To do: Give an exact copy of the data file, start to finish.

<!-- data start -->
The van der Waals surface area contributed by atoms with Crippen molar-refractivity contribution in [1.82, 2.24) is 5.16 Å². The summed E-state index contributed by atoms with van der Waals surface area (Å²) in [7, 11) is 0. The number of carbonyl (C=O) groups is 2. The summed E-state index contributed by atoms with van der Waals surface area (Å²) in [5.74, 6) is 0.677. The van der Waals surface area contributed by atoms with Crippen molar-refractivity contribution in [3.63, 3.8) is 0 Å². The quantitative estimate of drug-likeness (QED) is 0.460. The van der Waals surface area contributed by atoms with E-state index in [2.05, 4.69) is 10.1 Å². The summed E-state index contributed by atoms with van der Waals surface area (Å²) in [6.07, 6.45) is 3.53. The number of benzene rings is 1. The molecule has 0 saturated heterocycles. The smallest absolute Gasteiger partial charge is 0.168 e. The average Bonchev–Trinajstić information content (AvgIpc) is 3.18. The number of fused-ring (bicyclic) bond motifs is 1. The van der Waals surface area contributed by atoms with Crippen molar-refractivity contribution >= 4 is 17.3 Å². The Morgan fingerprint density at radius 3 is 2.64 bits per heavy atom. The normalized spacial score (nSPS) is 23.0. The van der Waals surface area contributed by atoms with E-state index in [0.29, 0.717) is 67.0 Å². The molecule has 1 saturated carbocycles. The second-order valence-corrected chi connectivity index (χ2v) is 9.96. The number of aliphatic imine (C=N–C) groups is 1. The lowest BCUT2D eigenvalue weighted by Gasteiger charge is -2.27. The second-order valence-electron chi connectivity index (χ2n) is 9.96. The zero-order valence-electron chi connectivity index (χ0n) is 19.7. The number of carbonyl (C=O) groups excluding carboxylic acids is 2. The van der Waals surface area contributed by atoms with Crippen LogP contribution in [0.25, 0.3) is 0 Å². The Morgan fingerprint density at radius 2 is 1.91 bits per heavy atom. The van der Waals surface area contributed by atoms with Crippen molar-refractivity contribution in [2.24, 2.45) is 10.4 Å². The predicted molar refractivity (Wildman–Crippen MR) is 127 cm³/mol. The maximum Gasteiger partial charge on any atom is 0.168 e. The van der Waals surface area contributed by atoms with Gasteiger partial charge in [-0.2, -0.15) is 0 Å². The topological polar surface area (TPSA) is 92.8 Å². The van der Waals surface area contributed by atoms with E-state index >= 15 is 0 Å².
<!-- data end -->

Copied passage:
The van der Waals surface area contributed by atoms with Crippen molar-refractivity contribution in [1.82, 2.24) is 5.16 Å². The summed E-state index contributed by atoms with van der Waals surface area (Å²) in [7, 11) is 0. The number of carbonyl (C=O) groups is 2. The summed E-state index contributed by atoms with van der Waals surface area (Å²) in [5.74, 6) is 0.677. The van der Waals surface area contributed by atoms with Crippen molar-refractivity contribution in [3.63, 3.8) is 0 Å². The quantitative estimate of drug-likeness (QED) is 0.460. The van der Waals surface area contributed by atoms with E-state index in [2.05, 4.69) is 10.1 Å². The summed E-state index contributed by atoms with van der Waals surface area (Å²) in [6.07, 6.45) is 3.53. The number of benzene rings is 1. The molecule has 0 saturated heterocycles. The smallest absolute Gasteiger partial charge is 0.168 e. The average Bonchev–Trinajstić information content (AvgIpc) is 3.18. The number of fused-ring (bicyclic) bond motifs is 1. The van der Waals surface area contributed by atoms with Crippen molar-refractivity contribution >= 4 is 17.3 Å². The Morgan fingerprint density at radius 3 is 2.64 bits per heavy atom. The normalized spacial score (nSPS) is 23.0. The van der Waals surface area contributed by atoms with E-state index in [0.29, 0.717) is 67.0 Å². The molecule has 1 saturated carbocycles. The second-order valence-corrected chi connectivity index (χ2v) is 9.96. The number of aliphatic imine (C=N–C) groups is 1. The lowest BCUT2D eigenvalue weighted by Gasteiger charge is -2.27. The second-order valence-electron chi connectivity index (χ2n) is 9.96. The zero-order valence-electron chi connectivity index (χ0n) is 19.7. The number of carbonyl (C=O) groups excluding carboxylic acids is 2. The van der Waals surface area contributed by atoms with Crippen LogP contribution in [0.25, 0.3) is 0 Å². The Morgan fingerprint density at radius 2 is 1.91 bits per heavy atom. The van der Waals surface area contributed by atoms with Crippen molar-refractivity contribution in [2.24, 2.45) is 10.4 Å². The predicted molar refractivity (Wildman–Crippen MR) is 127 cm³/mol. The maximum Gasteiger partial charge on any atom is 0.168 e. The van der Waals surface area contributed by atoms with Gasteiger partial charge in [-0.2, -0.15) is 0 Å². The topological polar surface area (TPSA) is 92.8 Å². The van der Waals surface area contributed by atoms with E-state index >= 15 is 0 Å².